This ancient Denisovan finger bone is surprisingly humanlike

Yet the extinct hominids had closer genetic ties to Neandertals than Homo sapiens

Denisovan finger bone

A Denisovan finger bone consisting of a newly identified piece, shown, along with colored, digital images of a previously discovered fragment, now broken into two, has surprisingly humanlike dimensions and contours.

E.A. Bennett et al/Science Advances 2019

A newly described Denisovan finger fossil holds a skeletal surprise, adding to the mystery of this extinct Stone Age crowd. 

A decade ago, scientists found a tiny fragment of a fossil pinkie bone in Siberia’s Denisova Cave. That bone yielded the first known Denisovan DNA and helped identify the hominids (SN: 8/30/12). Now paleogeneticist E. Andrew Bennett of Paris Diderot University and colleagues say they’ve identified the rest of the finger bone, which comes from the right hand of a roughly 13-year-old female Denisovan. 

Unexpectedly, this ancient digit looks more like corresponding bones of ancient and recent humans than of Neandertals, the scientists report September 4 in Science Advances

Yet Denisovans, who inhabited parts of Asia from around 300,000 to 50,000 years ago, had closer genetic ties to Neandertals than to Homo sapiens (SN: 5/1/19). The new finding raises the possibility that other yet-to-be-found Denisovan body parts may be largely humanlike. (Aside from the finger, only teeth, a partial jawbone and part of a braincase have been found so far.) As a result, Bennett’s team recommends caution in trying to identify Denisovan fossils based on shape alone.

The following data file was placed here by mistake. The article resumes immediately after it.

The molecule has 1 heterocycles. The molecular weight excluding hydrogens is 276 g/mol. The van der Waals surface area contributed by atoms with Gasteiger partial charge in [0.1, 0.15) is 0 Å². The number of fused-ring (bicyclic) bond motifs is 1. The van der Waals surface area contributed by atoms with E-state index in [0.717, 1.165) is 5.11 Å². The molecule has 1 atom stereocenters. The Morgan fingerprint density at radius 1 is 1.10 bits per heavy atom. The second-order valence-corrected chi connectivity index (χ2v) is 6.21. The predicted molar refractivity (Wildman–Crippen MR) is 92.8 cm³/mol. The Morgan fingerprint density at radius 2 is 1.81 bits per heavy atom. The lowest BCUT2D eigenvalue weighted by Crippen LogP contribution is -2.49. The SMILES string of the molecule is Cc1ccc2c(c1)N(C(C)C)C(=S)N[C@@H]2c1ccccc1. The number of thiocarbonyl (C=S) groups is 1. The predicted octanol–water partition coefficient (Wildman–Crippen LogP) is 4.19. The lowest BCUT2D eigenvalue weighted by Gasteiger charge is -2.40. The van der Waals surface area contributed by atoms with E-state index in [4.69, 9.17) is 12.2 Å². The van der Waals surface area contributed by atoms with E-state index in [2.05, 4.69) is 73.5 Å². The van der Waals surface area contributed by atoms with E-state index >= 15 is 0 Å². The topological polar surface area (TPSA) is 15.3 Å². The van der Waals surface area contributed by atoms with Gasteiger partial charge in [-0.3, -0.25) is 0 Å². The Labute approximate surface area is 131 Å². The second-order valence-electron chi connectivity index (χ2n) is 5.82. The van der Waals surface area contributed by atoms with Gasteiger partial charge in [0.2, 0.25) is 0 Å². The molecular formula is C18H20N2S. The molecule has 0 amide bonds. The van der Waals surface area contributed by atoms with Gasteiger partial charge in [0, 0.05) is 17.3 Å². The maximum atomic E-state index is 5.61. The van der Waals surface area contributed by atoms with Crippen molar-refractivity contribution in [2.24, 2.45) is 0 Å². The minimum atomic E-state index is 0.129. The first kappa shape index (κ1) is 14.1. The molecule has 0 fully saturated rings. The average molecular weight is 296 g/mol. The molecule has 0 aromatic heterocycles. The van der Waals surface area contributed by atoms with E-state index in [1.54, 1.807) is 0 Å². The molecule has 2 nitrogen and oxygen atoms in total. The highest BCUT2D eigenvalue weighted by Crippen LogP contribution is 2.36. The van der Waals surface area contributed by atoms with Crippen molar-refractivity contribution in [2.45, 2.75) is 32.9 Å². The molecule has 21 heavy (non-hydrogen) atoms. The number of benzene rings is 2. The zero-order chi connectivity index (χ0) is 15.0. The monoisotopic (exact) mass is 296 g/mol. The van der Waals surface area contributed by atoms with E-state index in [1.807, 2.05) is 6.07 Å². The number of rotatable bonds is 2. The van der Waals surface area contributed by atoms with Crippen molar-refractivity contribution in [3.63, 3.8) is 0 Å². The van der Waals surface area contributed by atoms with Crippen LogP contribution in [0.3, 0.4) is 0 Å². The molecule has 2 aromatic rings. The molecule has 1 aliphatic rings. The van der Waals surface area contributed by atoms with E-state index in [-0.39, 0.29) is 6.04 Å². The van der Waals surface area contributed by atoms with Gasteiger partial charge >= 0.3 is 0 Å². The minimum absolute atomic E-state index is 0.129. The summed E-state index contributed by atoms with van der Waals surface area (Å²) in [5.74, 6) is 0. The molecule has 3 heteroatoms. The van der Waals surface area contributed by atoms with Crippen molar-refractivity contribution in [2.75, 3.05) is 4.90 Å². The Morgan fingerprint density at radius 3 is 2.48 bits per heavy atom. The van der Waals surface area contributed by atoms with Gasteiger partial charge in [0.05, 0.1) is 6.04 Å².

Russian scientists unearthed the newly identified finger fossil in 2008 in Denisova Cave. Then they cut the specimen into two the next year and sent the pieces to separate DNA-research teams. Bennett’s group matched mitochondrial DNA extracted from one finger segment to mitochondrial DNA already taken from the smaller Denisovan finger fragment, indicating that the bones came from the same individual. Mitochondrial DNA is typically inherited from the mother.

In comparisons with Neandertal and H. sapiens specimens, the dimensions and shape of the entire Denisovan pinkie bone fell within the range of measures for ancient and modern humans, not Neandertals, the researchers say.

Bruce Bower has written about the behavioral sciences for Science News since 1984. He writes about psychology, anthropology, archaeology and mental health issues.

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